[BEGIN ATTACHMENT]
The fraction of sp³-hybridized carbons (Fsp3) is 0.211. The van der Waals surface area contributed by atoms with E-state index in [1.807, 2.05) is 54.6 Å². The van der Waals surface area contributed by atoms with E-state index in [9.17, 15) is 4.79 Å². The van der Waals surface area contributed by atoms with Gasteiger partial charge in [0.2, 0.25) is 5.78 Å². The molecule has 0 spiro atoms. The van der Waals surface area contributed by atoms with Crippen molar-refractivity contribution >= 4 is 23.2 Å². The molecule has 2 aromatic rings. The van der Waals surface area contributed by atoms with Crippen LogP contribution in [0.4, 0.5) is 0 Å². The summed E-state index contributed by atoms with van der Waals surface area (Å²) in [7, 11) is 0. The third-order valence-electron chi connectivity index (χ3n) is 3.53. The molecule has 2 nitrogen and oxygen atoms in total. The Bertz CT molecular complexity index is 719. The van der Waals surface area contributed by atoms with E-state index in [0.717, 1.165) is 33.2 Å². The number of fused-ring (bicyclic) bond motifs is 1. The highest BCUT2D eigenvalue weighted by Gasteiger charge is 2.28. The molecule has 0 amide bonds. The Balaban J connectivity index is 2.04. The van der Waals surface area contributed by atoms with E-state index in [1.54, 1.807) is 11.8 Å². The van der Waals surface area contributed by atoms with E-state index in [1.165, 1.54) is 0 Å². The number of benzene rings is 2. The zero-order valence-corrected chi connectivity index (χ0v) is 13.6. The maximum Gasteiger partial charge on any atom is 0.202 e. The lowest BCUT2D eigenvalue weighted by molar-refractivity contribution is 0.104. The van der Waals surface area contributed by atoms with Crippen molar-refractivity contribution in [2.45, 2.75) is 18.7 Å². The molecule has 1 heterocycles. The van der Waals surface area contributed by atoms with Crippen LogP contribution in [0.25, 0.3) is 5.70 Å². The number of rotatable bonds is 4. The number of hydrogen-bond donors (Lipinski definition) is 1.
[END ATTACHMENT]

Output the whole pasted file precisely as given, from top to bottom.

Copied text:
The fraction of sp³-hybridized carbons (Fsp3) is 0.211. The van der Waals surface area contributed by atoms with E-state index in [1.807, 2.05) is 54.6 Å². The van der Waals surface area contributed by atoms with E-state index in [9.17, 15) is 4.79 Å². The van der Waals surface area contributed by atoms with Gasteiger partial charge in [0.2, 0.25) is 5.78 Å². The molecule has 0 spiro atoms. The van der Waals surface area contributed by atoms with Crippen molar-refractivity contribution >= 4 is 23.2 Å². The molecule has 2 aromatic rings. The van der Waals surface area contributed by atoms with Crippen LogP contribution in [0.4, 0.5) is 0 Å². The summed E-state index contributed by atoms with van der Waals surface area (Å²) in [7, 11) is 0. The third-order valence-electron chi connectivity index (χ3n) is 3.53. The molecule has 2 nitrogen and oxygen atoms in total. The Bertz CT molecular complexity index is 719. The van der Waals surface area contributed by atoms with E-state index in [0.717, 1.165) is 33.2 Å². The number of fused-ring (bicyclic) bond motifs is 1. The highest BCUT2D eigenvalue weighted by Gasteiger charge is 2.28. The molecule has 0 amide bonds. The Balaban J connectivity index is 2.04. The van der Waals surface area contributed by atoms with E-state index in [1.54, 1.807) is 11.8 Å². The van der Waals surface area contributed by atoms with E-state index in [1.165, 1.54) is 0 Å². The number of benzene rings is 2. The zero-order valence-corrected chi connectivity index (χ0v) is 13.6. The maximum Gasteiger partial charge on any atom is 0.202 e. The lowest BCUT2D eigenvalue weighted by molar-refractivity contribution is 0.104. The van der Waals surface area contributed by atoms with Crippen molar-refractivity contribution in [2.45, 2.75) is 18.7 Å². The molecule has 1 heterocycles. The van der Waals surface area contributed by atoms with Crippen LogP contribution in [0.25, 0.3) is 5.70 Å². The number of rotatable bonds is 4. The number of hydrogen-bond donors (Lipinski definition) is 1.